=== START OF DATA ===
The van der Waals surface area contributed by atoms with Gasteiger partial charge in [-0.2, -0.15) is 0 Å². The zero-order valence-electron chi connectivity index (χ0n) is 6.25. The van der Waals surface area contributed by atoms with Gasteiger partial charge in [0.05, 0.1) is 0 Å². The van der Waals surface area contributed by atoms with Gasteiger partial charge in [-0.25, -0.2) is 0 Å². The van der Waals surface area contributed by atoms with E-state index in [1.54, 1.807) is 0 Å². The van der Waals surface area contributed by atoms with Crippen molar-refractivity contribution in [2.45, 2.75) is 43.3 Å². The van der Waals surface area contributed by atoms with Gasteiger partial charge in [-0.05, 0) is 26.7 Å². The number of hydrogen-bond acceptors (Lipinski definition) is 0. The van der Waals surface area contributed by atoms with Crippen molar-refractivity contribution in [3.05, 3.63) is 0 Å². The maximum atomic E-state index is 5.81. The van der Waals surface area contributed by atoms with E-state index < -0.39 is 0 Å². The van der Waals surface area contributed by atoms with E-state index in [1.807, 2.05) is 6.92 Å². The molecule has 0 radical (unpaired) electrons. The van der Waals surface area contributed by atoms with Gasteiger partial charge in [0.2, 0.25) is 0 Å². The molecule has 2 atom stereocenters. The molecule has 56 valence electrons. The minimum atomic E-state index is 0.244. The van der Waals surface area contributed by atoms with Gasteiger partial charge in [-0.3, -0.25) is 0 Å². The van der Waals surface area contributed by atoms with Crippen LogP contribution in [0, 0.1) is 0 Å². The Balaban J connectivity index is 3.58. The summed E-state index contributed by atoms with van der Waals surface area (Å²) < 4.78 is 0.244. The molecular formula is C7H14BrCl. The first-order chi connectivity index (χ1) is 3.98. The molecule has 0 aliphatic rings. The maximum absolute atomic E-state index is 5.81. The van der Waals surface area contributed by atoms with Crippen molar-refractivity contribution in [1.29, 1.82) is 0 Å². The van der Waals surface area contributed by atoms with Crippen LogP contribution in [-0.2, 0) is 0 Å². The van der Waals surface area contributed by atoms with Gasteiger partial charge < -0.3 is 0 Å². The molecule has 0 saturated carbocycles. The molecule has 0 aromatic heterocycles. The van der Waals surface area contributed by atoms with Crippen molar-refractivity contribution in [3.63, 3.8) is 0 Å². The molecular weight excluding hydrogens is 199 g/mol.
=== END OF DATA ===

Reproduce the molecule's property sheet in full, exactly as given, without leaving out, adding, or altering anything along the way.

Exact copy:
The van der Waals surface area contributed by atoms with Gasteiger partial charge in [-0.2, -0.15) is 0 Å². The zero-order valence-electron chi connectivity index (χ0n) is 6.25. The van der Waals surface area contributed by atoms with Gasteiger partial charge in [0.05, 0.1) is 0 Å². The van der Waals surface area contributed by atoms with Gasteiger partial charge in [-0.25, -0.2) is 0 Å². The van der Waals surface area contributed by atoms with E-state index in [1.54, 1.807) is 0 Å². The van der Waals surface area contributed by atoms with Crippen molar-refractivity contribution in [2.45, 2.75) is 43.3 Å². The van der Waals surface area contributed by atoms with Gasteiger partial charge in [-0.05, 0) is 26.7 Å². The number of hydrogen-bond acceptors (Lipinski definition) is 0. The van der Waals surface area contributed by atoms with Crippen molar-refractivity contribution in [3.05, 3.63) is 0 Å². The maximum atomic E-state index is 5.81. The van der Waals surface area contributed by atoms with E-state index < -0.39 is 0 Å². The van der Waals surface area contributed by atoms with E-state index in [1.807, 2.05) is 6.92 Å². The molecule has 0 radical (unpaired) electrons. The van der Waals surface area contributed by atoms with Gasteiger partial charge in [0.2, 0.25) is 0 Å². The molecule has 2 atom stereocenters. The molecule has 56 valence electrons. The minimum atomic E-state index is 0.244. The van der Waals surface area contributed by atoms with Gasteiger partial charge in [-0.3, -0.25) is 0 Å². The van der Waals surface area contributed by atoms with Crippen LogP contribution in [0, 0.1) is 0 Å². The Balaban J connectivity index is 3.58. The summed E-state index contributed by atoms with van der Waals surface area (Å²) < 4.78 is 0.244. The molecular formula is C7H14BrCl. The first-order chi connectivity index (χ1) is 3.98. The molecule has 0 aliphatic rings. The maximum absolute atomic E-state index is 5.81. The van der Waals surface area contributed by atoms with Crippen molar-refractivity contribution in [1.29, 1.82) is 0 Å². The van der Waals surface area contributed by atoms with Crippen LogP contribution in [-0.2, 0) is 0 Å². The van der Waals surface area contributed by atoms with Gasteiger partial charge < -0.3 is 0 Å². The molecule has 0 saturated carbocycles. The molecule has 0 aromatic heterocycles. The van der Waals surface area contributed by atoms with Crippen molar-refractivity contribution in [3.63, 3.8) is 0 Å². The molecular weight excluding hydrogens is 199 g/mol.